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What is debt-to-income ratio and how does it affect your mortgage application?

Your debt-to-income ratio is one of the most important factors lenders look at when you apply for a mortgage. Learn how to calculate your DTI and get tips on improving it.

3 min. read

If you’re dreaming of becoming a homeowner, you’ve probably already done some research on houses you like and investigated what you can afford. But before you jump into the homebuying process and apply for a mortgage, you’ll want to take a closer look at your finances. One important factor to consider before you apply for a mortgage is your debt-to-income ratio (DTI).

Your DTI plays a role in what your mortgage interest rate will be, and even whether you qualify for a mortgage at all. In competitive housing markets, it’s important to know your DTI before you start shopping for a home.

Learn about your DTI and how it affects your mortgage application, and get tips for improving yours so you can buy the home of your dreams.

What is debt-to-income ratio?

Your debt-to-income ratio plays a big role in whether you qualify for a mortgage. Your DTI is the percentage of your income that goes toward your debt. In other words, it tells lenders how much you spend each month paying off your debts, compared to how much you earn.

Your DTI helps lenders assess how much risk they’d take on by lending money to you. And that in turn helps determine how much money you can borrow for your mortgage. A lower DTI is better, as lenders assume applicants with a lower DTI are more likely to be able to cover their mortgage payments each month.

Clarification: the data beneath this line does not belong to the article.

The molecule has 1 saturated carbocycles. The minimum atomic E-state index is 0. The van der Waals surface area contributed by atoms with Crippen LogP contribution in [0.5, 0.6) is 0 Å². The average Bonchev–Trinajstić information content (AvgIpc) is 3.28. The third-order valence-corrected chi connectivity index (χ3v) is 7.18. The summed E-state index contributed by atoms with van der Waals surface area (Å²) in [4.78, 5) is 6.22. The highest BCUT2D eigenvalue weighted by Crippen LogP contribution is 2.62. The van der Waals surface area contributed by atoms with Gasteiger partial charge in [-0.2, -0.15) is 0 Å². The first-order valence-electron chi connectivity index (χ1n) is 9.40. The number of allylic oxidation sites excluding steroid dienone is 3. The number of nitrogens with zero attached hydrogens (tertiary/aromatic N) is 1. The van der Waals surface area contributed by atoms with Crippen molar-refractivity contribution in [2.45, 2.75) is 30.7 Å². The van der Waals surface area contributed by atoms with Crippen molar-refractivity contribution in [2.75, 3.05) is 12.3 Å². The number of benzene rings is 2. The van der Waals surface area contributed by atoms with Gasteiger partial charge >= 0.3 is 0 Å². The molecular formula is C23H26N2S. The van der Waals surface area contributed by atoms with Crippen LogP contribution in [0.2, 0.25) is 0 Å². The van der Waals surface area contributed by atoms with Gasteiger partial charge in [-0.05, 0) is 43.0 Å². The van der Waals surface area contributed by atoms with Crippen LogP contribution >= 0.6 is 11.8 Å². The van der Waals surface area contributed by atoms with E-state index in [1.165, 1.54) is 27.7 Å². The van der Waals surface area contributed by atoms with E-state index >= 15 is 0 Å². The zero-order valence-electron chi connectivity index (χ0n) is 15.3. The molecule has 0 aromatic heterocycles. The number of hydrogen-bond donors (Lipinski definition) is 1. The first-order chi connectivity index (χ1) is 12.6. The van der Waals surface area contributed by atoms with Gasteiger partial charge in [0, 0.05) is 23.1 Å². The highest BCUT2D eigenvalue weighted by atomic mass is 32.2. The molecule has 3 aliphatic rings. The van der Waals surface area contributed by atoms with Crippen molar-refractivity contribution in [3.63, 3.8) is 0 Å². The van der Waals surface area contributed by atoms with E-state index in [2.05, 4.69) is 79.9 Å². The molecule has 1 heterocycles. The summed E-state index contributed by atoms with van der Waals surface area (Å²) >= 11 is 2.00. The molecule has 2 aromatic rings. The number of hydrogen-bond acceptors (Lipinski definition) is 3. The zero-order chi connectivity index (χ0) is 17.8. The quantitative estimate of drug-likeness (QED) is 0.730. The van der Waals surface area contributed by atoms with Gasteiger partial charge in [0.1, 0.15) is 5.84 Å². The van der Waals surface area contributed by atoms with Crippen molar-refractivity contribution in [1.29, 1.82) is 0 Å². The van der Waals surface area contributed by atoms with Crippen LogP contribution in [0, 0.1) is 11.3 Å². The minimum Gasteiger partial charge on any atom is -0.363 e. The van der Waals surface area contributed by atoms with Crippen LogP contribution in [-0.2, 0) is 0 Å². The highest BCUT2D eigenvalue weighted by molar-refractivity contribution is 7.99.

While your DTI isn’t the only factor lenders look at as part of your mortgage application, it plays an important part, along with your credit score, job history and down payment.

How to calculate debt-to-income ratio

Figuring out your DTI requires a straightforward calculation. You’ll just need to divide your monthly debt obligations (like credit card and loan payments) by your monthly gross income (or your income before taxes).

Here are some common obligations to include in your calculation:

  • Credit card payments (use your minimum payment)
  • Rent or mortgage payments
  • Car payments
  • Student loans
  • Personal loans
  • Home Equity Line of Credit (HELOC)
  • Child support / alimony payments

So, let’s say your monthly gross income is $5,000. And you have a rent payment of $1,200, a car payment of $400 per month, along with a minimum credit card payment of $200. Your total monthly debts are $1,800.

1,800 / 5,000 is 36% of your income, so your debt-to-income ratio is 36%.

Generally speaking, lenders require a DTI of 43% or less (depending on your credit score) to approve a mortgage, according to the Consumer Finance Bureau .

It’s important to remember that DTI is just a measurement that banks use to assess your ability to make your payments. You’ll also want to make sure you’re comfortable making your mortgage payments regardless of your DTI.

A good way to test how comfortable you’d be with your potential payment amount is to calculate what your DTI would look like based on net income rather than gross. Since you probably have money taken off your paycheck for things like taxes, health insurance, a 401k and more, calculating how much of your take-home pay goes toward your debts can give you a more accurate idea of how much house you can afford.

“Your debt-to-income ratio is the percentage of your income that goes toward your debt.”

The different types of debt-to-income ratio